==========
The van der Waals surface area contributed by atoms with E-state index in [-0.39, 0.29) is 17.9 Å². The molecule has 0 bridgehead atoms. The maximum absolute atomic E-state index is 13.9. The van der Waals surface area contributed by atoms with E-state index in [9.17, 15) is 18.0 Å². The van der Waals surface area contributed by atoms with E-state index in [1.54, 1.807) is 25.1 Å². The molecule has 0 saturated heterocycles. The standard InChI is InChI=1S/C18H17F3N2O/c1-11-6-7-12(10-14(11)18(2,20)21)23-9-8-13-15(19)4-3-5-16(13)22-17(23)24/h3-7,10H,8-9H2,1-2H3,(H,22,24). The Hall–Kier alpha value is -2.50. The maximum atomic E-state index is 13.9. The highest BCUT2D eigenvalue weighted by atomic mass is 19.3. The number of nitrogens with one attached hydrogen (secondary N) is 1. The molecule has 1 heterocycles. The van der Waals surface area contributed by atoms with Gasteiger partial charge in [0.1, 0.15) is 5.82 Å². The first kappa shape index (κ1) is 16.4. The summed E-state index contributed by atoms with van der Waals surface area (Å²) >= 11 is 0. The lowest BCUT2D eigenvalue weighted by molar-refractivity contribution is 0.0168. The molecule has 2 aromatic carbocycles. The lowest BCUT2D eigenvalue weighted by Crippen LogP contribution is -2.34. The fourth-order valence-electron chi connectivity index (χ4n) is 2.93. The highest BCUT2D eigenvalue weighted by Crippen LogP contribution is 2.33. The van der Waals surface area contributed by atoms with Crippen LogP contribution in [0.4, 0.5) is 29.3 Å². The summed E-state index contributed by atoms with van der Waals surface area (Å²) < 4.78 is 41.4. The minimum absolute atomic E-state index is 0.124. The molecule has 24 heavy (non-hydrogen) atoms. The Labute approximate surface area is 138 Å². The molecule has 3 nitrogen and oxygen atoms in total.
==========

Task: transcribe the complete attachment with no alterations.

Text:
The van der Waals surface area contributed by atoms with E-state index in [-0.39, 0.29) is 17.9 Å². The molecule has 0 bridgehead atoms. The maximum absolute atomic E-state index is 13.9. The van der Waals surface area contributed by atoms with E-state index in [9.17, 15) is 18.0 Å². The van der Waals surface area contributed by atoms with E-state index in [1.54, 1.807) is 25.1 Å². The molecule has 0 saturated heterocycles. The standard InChI is InChI=1S/C18H17F3N2O/c1-11-6-7-12(10-14(11)18(2,20)21)23-9-8-13-15(19)4-3-5-16(13)22-17(23)24/h3-7,10H,8-9H2,1-2H3,(H,22,24). The Hall–Kier alpha value is -2.50. The maximum atomic E-state index is 13.9. The highest BCUT2D eigenvalue weighted by atomic mass is 19.3. The number of nitrogens with one attached hydrogen (secondary N) is 1. The molecule has 1 heterocycles. The van der Waals surface area contributed by atoms with Gasteiger partial charge in [0.1, 0.15) is 5.82 Å². The first kappa shape index (κ1) is 16.4. The summed E-state index contributed by atoms with van der Waals surface area (Å²) >= 11 is 0. The lowest BCUT2D eigenvalue weighted by molar-refractivity contribution is 0.0168. The molecule has 2 aromatic carbocycles. The lowest BCUT2D eigenvalue weighted by Crippen LogP contribution is -2.34. The fourth-order valence-electron chi connectivity index (χ4n) is 2.93. The highest BCUT2D eigenvalue weighted by Crippen LogP contribution is 2.33. The van der Waals surface area contributed by atoms with Crippen LogP contribution in [0.4, 0.5) is 29.3 Å². The summed E-state index contributed by atoms with van der Waals surface area (Å²) < 4.78 is 41.4. The minimum absolute atomic E-state index is 0.124. The molecule has 24 heavy (non-hydrogen) atoms. The Labute approximate surface area is 138 Å². The molecule has 3 nitrogen and oxygen atoms in total.